After World Religions: Reconstructing Religious Studies
Christopher R. Cotter and David G. Robertson, editors
New York, NY: Routledge, 2016 (vii + 196 pages, ISBN 978-1-138-91913-6, $35.96)
Professors of religion and religious studies may find a familiar link between this edited volume and aspects of their personal academic journey, especially if they are on the tenure track. Both represent texts that involve self-reflection and can embody intellectual wrestling. Most significant for this review: the former also offers tools for rethinking the World Religions Paradigm (WRP) that can challenge pedagogical strategies considered the norm of today and tomorrow. After World Religions: Reconstructing Religious Studies represents a methodologically rigorous way to create a classroom that cements the study of religion as an integral component of both undergraduate and graduate study.
The twelve chapters in the volume – spread across three sections – are individually and collectively thought-provoking and intriguing essays. While I acquired the text for potential course adoption in my liberal arts undergraduate methods course, my engagement with the international cast of scholars (from the UK, Australia, Canada, Finland, and the U.S.) confirmed the importance of this work for professors of what might still be considered “world religions” as we strive to help our students “make sense of our world” (186).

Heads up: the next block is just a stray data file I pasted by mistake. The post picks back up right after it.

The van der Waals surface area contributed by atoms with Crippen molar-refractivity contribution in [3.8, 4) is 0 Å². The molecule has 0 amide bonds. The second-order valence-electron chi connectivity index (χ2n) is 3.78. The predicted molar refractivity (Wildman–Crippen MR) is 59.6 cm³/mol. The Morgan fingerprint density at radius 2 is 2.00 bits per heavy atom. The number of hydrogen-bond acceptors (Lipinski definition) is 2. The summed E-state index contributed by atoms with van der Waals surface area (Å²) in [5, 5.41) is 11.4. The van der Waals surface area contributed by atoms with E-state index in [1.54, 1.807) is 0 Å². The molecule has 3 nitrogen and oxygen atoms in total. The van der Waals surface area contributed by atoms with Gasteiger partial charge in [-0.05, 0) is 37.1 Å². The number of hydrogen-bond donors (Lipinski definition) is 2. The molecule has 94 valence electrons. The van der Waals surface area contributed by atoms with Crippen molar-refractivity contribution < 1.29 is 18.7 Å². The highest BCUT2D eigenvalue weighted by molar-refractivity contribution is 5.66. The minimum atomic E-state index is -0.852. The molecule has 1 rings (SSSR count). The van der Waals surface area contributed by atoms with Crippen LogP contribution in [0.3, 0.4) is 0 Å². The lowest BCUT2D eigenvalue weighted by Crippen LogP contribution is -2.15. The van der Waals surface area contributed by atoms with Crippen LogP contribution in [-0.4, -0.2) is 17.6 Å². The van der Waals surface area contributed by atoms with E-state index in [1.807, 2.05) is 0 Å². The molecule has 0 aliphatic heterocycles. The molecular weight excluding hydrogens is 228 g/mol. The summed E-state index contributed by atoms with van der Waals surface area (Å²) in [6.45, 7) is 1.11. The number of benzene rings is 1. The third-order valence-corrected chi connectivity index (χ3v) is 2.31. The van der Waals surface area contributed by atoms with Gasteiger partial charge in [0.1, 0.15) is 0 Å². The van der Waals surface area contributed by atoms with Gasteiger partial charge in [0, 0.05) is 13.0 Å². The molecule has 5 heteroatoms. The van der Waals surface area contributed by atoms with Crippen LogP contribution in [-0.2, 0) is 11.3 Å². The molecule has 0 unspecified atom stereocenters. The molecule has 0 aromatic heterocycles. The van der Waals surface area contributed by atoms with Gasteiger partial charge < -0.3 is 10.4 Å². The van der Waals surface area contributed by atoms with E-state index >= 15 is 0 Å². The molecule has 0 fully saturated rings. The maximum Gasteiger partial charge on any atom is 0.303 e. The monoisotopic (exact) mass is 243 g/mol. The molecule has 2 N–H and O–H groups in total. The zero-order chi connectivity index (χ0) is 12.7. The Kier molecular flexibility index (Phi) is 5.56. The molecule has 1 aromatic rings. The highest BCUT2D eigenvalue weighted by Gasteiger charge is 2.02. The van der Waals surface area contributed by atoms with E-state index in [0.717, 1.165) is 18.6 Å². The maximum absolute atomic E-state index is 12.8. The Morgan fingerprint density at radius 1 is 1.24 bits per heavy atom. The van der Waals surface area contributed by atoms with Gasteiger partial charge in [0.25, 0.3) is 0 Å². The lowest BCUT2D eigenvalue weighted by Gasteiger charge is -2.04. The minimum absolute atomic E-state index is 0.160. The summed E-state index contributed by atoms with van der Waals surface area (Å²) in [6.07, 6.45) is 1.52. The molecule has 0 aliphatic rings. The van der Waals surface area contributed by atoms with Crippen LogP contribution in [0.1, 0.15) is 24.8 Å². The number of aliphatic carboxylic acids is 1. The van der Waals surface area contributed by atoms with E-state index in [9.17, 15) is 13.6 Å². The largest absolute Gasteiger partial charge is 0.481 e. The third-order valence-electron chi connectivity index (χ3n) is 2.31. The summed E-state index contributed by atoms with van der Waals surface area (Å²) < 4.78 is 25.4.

One of the more teachable moments was delivered by Teemu Taira. In “Doing things with ‘religion,’” Taira sets out to “instigate an exploration of how something came to be understood and classified as ‘religion’ and why,” as it simultaneously questions the inclusion and exclusion of traditions such as Confucianism, Shintoism, and Scientology (84). For example, the formation of Confucianism as a religion is connected with Western scholarship. Yet it “was regarded as a religion in China in 1949,” until the Communists took power in China when they “established the current system in which only Buddhism, Daoism, Catholicism, Protestantism, and Islam are considered as religions” (86, 85).
Michel Desjardins provides another significant moment of illumination with “The Desjardins Diet for World Religions Paradigm Loss.” In a post-presidential-election season during which many Americans are threatening to emigrate to Canada, it seemed apropos to gain new insight from a classroom on our shared northern borders. It was easy to be hooked by the chapter’s focus on food and religion as the sole doorway to an introduction to religion seminar. Not only does Desjardins employ his own qualitative research, but he also challenges readers to reimage food – and, thereby, create “more nuanced views of religion” – “as a rich site for examining human nature” (124, 123).
Additionally, useful resources are either embedded within the chapters (such as difficult to locate work on Sikhism) or as part of the references with which each ends. The “Afterward” by Russell McCutcheon, a stalwart in the field, concludes the work with a compelling goal: “If what we’re teaching these diverse students in our World Religions courses is not just the names and dates that these students are probably focused on, but, instead, subtly demonstrating to them how scholarship happens,” then we are more likely to teach skills “that are useful in unanticipated settings.” Who among us doesn’t yearn to accomplish that!